Activists: Friday was 'Moving Day' for Scott Wagner


A moving van stood outside of state Sen. Scott Wagner's office in York City Friday afternoon, when about 30 activists showed up to help Wagner "move."

The tongue-in-cheek volunteerism came after Wagner urged Republicans, in a "code red" email alert to his supporters before the recent election, to sell everything they own and move from Pennsylvania as fast as they can if Democrats get the majority in the Pennsylvania Supreme Court.

Democrats won that majority on Nov. 3, so activists turned out to help Wagner follow his own advice.

The activists: About 30 "movers" showed up to lend their muscle.

Tara Mueller of York City stood in front of the van while holding a large protest banner stating, "Welcome to the people's court."

"We're calling him out on his promise," she said. "There's a lot of things we're not a fan of with Scott Wagner."

Activists chanted "Hey hey, ho ho, Senator Wagner's got to go."

Chad Baker, the local York Democratic Party chair, spoke through a megaphone.

"We're here today to help Senator Wagner follow up on his advice from himself," said Baker, who said Wagner's views aren't beneficial to the middle class.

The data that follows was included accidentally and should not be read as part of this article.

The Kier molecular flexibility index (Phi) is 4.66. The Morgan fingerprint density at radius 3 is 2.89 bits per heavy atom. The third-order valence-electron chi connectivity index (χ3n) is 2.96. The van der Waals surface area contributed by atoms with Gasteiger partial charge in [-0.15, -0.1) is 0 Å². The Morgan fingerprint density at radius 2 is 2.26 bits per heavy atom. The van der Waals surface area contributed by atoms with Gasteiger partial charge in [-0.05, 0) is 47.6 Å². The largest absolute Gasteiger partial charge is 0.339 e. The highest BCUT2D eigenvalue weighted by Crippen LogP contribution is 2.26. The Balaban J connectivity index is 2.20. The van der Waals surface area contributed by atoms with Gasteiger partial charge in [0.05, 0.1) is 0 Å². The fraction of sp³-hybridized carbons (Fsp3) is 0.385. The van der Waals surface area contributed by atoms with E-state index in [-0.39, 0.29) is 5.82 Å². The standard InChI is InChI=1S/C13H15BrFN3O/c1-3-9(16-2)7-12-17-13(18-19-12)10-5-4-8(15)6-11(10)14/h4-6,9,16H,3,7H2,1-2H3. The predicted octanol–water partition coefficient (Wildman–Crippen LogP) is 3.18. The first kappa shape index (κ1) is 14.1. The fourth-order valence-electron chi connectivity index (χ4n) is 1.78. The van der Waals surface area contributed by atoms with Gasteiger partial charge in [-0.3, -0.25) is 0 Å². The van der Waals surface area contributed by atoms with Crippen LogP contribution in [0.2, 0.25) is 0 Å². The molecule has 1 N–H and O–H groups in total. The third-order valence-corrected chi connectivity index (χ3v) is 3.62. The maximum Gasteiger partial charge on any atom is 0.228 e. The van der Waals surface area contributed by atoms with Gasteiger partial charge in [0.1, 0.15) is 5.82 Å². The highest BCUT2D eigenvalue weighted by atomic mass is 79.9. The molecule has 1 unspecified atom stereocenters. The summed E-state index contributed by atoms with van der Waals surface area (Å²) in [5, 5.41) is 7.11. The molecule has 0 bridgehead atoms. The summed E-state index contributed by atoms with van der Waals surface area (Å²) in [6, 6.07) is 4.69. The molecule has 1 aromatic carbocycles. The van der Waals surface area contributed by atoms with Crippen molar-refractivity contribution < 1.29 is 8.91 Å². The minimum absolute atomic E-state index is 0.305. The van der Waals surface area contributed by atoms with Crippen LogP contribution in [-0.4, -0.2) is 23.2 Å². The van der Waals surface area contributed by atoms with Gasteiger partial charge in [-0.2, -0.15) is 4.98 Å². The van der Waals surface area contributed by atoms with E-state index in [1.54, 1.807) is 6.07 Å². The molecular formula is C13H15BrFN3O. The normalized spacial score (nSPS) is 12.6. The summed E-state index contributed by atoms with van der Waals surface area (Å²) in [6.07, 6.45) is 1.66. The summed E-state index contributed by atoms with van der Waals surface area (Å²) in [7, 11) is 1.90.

Some of the activists at the event came from Pittsburgh.

One of them, Donald Cooper, said Wagner only cares about the wealthy.

Outcry against activists: Wagner's campaign manager, Amanda Davidson of York City, spoke out against the activists.

She said people organizing the protest are union-funded from Philadelphia don't belong in York.

"It's ridiculous," Davidson said.

When one of the activists was speaking, Davidson called her out for not knowing Wagner's first name.

Wagner was not happy with the activists that showed up in front of his office. He was not in his office Friday afternoon to comment to the public.

"The bottom line is if i could move my business to South Carolina or a more business friendly state, I'd move my business," he said.

Wagner said that he has used his helicopter to see schools from above, but he has been to almost all schools in the area personally.

He said he wished he had known the group was coming to his office with a moving truck, saying he would have given them school supplies to take with the truck to the schools that need them.

"They could've used that empty moving truck to take them out to the schools, but that would've involved work," he said.

As for the people visiting from out of county, Wagner was not thrilled they were there.

"To those who came from Pittsburgh and Philadelphia, stay in Pittsburgh and Philadelphia and solve their own problems," he said.

— Reach Christopher Dornblaser at